Articles tagged with "desalination"
Oil importing nations have long treated Saudi Arabia as an infinitely deep well of crude oil supplies. In 2005, Matt Simmon’s book Twilight in the Desert did much to call attention to the possibility of diminishing production from the desert kingdom’s aging wells. More recently, cables released by Wikileaks highlight the possible overstatement of Saudi oil reserves. Excellent commentary and links to detailed information covering these issues can be found in a recent post on The Oil Drum.
What much of this discussion ignores, however, is that oil exports from Saudi Arabia depend on more than just production — they are a function of both production and internal consumption. This post will focus on the existing trends of energy consumption within Saudi Arabia and how they will impact future exports, whatever future production levels may be.
Debbie Cook is the former mayor of Huntington Beach, California and was the Democratic candidate for California’s 46th Congressional District in 2008. Cook has had a long interest in the interrelationship between water and energy policy. Her writing on sustainability issues has appeared in the Huffington Post, Energy Bulletin, The Oil Drum and Post Carbon Institute, of which she is also a board member.
There is powerful information waiting to be unleashed in water data. If it were set free it would force us to re-think how we use, develop, sell, transfer, and dispose of water. Rather than focusing on the miles per gallon our cars get, we might consider how much water per mile that fuel's production required. Rather than arguing over how much energy is being used to produce water, we would give credit to how much water is required to produce energy. Rather than focusing on whether our food is grown locally, we would consider how much water it took to grow that food in our locality.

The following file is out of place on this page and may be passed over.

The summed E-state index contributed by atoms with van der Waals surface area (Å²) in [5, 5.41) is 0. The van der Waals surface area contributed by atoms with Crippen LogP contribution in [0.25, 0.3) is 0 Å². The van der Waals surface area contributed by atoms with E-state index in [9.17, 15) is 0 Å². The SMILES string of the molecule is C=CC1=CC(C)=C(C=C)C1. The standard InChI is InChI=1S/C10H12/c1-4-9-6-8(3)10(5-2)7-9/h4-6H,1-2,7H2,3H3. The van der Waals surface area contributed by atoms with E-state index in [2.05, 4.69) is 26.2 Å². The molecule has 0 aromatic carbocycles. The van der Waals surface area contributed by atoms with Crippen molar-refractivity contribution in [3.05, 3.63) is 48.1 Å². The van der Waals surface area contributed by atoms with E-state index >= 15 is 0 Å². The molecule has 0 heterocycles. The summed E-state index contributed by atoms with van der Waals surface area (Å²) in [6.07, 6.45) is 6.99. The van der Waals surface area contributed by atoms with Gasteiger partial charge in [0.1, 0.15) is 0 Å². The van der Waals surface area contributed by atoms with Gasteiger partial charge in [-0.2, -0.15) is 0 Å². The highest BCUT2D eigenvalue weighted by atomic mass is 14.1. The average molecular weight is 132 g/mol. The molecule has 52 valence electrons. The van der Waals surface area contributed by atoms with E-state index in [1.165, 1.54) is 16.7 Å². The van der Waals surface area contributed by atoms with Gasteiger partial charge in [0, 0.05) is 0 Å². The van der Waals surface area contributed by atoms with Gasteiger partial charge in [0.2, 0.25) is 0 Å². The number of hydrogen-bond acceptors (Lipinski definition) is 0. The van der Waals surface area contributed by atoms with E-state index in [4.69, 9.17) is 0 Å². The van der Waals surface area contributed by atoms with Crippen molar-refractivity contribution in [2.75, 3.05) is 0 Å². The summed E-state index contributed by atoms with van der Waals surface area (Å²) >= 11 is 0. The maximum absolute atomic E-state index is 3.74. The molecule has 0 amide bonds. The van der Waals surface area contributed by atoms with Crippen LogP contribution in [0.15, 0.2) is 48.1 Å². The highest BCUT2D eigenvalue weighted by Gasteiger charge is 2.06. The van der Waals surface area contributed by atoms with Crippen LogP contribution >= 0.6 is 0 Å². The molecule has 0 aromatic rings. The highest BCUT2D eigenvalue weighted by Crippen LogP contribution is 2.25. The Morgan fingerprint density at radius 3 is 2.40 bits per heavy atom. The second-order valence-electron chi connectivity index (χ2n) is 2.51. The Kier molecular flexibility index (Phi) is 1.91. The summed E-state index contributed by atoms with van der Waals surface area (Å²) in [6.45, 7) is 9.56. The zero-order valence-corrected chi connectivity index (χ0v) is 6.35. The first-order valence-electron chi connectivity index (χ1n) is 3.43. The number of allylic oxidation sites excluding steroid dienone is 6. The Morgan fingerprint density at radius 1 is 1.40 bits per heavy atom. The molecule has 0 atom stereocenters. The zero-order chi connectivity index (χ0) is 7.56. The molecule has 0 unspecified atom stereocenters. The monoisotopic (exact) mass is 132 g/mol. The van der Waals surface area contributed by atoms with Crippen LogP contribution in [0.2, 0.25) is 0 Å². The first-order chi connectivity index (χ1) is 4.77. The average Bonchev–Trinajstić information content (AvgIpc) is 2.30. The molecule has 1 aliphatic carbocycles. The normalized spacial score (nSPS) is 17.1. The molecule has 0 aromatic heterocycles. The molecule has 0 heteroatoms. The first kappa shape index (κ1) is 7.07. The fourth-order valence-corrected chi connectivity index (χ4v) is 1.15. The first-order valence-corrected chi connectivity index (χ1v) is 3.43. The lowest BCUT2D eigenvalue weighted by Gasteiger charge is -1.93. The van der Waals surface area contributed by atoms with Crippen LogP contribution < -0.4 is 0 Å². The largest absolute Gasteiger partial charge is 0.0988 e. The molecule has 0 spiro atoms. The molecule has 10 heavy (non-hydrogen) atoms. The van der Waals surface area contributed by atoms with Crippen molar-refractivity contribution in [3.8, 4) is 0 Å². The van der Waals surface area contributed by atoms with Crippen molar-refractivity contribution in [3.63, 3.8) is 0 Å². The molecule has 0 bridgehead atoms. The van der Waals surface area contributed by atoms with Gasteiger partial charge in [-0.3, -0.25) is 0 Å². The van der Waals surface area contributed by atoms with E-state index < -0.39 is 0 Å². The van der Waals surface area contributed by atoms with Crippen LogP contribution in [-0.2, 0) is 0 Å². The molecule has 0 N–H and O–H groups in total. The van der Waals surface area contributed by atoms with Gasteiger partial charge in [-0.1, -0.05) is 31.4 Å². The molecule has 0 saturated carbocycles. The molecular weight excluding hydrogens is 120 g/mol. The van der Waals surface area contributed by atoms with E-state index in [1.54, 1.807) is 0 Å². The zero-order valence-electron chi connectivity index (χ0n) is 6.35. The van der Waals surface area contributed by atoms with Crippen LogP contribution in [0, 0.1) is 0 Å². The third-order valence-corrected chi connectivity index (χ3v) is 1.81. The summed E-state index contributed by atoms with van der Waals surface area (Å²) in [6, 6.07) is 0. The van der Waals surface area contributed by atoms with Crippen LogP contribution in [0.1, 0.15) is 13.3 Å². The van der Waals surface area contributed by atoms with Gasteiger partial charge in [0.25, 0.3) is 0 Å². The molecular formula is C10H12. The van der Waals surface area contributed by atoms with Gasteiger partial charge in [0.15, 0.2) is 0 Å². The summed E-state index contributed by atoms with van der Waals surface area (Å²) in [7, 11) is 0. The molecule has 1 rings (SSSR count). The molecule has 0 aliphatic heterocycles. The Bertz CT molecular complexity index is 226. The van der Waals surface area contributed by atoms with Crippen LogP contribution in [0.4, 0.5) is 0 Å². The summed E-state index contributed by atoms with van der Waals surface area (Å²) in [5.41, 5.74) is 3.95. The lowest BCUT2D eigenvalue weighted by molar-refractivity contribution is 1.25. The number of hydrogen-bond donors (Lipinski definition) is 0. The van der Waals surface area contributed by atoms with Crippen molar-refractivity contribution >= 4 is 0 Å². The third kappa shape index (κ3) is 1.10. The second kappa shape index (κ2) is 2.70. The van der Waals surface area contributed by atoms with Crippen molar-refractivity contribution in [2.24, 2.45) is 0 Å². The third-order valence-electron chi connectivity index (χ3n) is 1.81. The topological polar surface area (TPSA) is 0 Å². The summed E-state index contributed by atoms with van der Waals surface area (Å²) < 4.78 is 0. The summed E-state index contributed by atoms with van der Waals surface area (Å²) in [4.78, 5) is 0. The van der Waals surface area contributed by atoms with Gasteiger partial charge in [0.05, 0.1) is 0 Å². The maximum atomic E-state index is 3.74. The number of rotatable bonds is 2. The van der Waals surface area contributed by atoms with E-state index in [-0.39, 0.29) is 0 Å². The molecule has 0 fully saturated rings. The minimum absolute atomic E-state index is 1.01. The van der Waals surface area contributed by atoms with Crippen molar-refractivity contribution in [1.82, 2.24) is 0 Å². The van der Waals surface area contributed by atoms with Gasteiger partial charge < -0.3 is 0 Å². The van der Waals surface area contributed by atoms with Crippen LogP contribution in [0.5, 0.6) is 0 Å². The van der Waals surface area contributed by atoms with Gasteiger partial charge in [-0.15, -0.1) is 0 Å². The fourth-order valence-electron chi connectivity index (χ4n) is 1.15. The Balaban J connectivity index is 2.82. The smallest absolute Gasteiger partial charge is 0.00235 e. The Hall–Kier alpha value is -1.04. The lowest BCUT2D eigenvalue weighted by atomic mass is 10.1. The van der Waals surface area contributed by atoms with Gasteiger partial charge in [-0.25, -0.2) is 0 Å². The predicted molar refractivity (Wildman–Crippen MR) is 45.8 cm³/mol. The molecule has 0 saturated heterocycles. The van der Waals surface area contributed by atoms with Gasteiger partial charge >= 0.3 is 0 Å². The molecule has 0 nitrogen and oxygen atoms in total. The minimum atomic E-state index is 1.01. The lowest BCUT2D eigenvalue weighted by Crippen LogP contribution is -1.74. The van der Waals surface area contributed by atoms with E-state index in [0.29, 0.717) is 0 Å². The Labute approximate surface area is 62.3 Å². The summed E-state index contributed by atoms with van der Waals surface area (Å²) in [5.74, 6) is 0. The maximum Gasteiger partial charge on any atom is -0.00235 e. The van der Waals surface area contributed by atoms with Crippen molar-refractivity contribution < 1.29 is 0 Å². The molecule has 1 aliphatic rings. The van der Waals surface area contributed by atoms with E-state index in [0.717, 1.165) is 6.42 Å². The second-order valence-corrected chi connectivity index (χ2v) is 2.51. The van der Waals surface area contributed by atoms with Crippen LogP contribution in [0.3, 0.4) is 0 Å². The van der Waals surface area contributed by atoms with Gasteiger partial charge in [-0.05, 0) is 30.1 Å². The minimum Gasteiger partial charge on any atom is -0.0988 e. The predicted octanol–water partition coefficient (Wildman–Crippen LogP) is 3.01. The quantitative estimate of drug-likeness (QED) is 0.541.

For all the lip-service we give to water and its pivotal role, why is there not a U.S. Water Information Administration modeled after the U. S. Energy Information Administration? Established in 1977 as a response to the 1973 oil disruptions, the EIA “collects, analyzes, and disseminates independent and impartial energy information to promote sound policymaking, efficient markets, and public understanding of energy and its interaction with the economy and the environment.” With a budget of $111 million per year, the agency produces data and analysis free of influence from the Executive Branch. The water sector screams for such a resource.
This is a guest essay by Debbie Cook, former Mayor of Huntington Beach, CA and ASPO-USA Board member. Debbie recently lost the election for the 46th Congressional district in California. It is a testament to our nations current focus that we have few leaders like her in DC aware that energy and natural resources are ultimately what we have to spend. Her essay looks at the energy required to turn ocean water into potable water. The interrelationships of energy and water in our social systems will be paramount going forward--as we need water to procure most energy and energy to procure most water. And we are learning that more money won't magically procure more of either.
Posted by Big Gav on May 2, 2008 - 3:00pm in The Oil Drum: Australia/New Zealand
Tags: acquasol, australia, concentrating solar power, desalination, solar thermal power, stephen schneider, water [list all tags]
There were a couple of small Australian solar power projects that I left out of my look at solar thermal power a little while ago, as I thought they were worthy of separate consideration.
I talked about one of these - Wizard Power's technique for storing energy using ammonia - last week. The other project is by a company called Acquasol which is building a plant to desalinate water using solar thermal energy at Point Paterson, near Port Augusta in South Australia.
Like Wizard Power and Lloyd Energy's graphite based energy storage technique, Acquasol received an initial round of funding from the (now defunct) Australian Greenhouse Office's Advanced Energy Storage Technology program.
In this post I'll look at the Acquasol project and then more generally at water scarcity worldwide and some of the approaches being taken to tackle it.